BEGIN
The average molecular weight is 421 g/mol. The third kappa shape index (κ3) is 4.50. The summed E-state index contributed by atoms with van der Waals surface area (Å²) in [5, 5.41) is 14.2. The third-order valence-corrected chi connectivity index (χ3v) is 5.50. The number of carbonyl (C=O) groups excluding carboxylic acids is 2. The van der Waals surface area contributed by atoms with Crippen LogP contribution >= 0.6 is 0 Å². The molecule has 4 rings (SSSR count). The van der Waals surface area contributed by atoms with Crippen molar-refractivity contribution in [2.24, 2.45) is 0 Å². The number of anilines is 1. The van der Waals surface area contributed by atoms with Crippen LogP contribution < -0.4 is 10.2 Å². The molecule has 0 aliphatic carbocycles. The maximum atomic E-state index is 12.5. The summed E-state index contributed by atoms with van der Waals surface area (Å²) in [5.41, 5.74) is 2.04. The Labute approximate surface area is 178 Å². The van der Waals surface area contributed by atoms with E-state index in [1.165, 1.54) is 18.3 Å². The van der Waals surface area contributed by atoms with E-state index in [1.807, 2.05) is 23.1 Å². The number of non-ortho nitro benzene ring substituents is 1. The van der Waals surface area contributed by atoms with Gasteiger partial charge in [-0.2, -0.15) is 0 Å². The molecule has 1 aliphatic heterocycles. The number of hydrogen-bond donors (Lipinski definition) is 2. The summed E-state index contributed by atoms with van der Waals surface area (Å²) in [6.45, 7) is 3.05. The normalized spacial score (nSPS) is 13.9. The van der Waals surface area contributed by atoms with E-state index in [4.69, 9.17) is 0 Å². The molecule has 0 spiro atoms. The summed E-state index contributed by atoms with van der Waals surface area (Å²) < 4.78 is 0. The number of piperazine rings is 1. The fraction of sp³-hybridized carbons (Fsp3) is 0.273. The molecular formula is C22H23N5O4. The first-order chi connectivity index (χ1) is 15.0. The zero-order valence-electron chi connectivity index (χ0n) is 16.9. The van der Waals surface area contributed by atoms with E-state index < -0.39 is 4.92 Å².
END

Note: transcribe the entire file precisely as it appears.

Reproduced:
The average molecular weight is 421 g/mol. The third kappa shape index (κ3) is 4.50. The summed E-state index contributed by atoms with van der Waals surface area (Å²) in [5, 5.41) is 14.2. The third-order valence-corrected chi connectivity index (χ3v) is 5.50. The number of carbonyl (C=O) groups excluding carboxylic acids is 2. The van der Waals surface area contributed by atoms with Crippen LogP contribution >= 0.6 is 0 Å². The molecule has 4 rings (SSSR count). The van der Waals surface area contributed by atoms with Crippen molar-refractivity contribution in [2.24, 2.45) is 0 Å². The number of anilines is 1. The van der Waals surface area contributed by atoms with Crippen LogP contribution < -0.4 is 10.2 Å². The molecule has 0 aliphatic carbocycles. The maximum atomic E-state index is 12.5. The summed E-state index contributed by atoms with van der Waals surface area (Å²) in [5.41, 5.74) is 2.04. The Labute approximate surface area is 178 Å². The van der Waals surface area contributed by atoms with E-state index in [1.165, 1.54) is 18.3 Å². The van der Waals surface area contributed by atoms with E-state index in [1.807, 2.05) is 23.1 Å². The number of non-ortho nitro benzene ring substituents is 1. The van der Waals surface area contributed by atoms with Gasteiger partial charge in [-0.2, -0.15) is 0 Å². The molecule has 1 aliphatic heterocycles. The number of hydrogen-bond donors (Lipinski definition) is 2. The summed E-state index contributed by atoms with van der Waals surface area (Å²) in [6.45, 7) is 3.05. The normalized spacial score (nSPS) is 13.9. The van der Waals surface area contributed by atoms with E-state index in [4.69, 9.17) is 0 Å². The molecule has 0 spiro atoms. The summed E-state index contributed by atoms with van der Waals surface area (Å²) < 4.78 is 0. The number of piperazine rings is 1. The fraction of sp³-hybridized carbons (Fsp3) is 0.273. The molecular formula is C22H23N5O4. The first-order chi connectivity index (χ1) is 15.0. The zero-order valence-electron chi connectivity index (χ0n) is 16.9. The van der Waals surface area contributed by atoms with E-state index < -0.39 is 4.92 Å².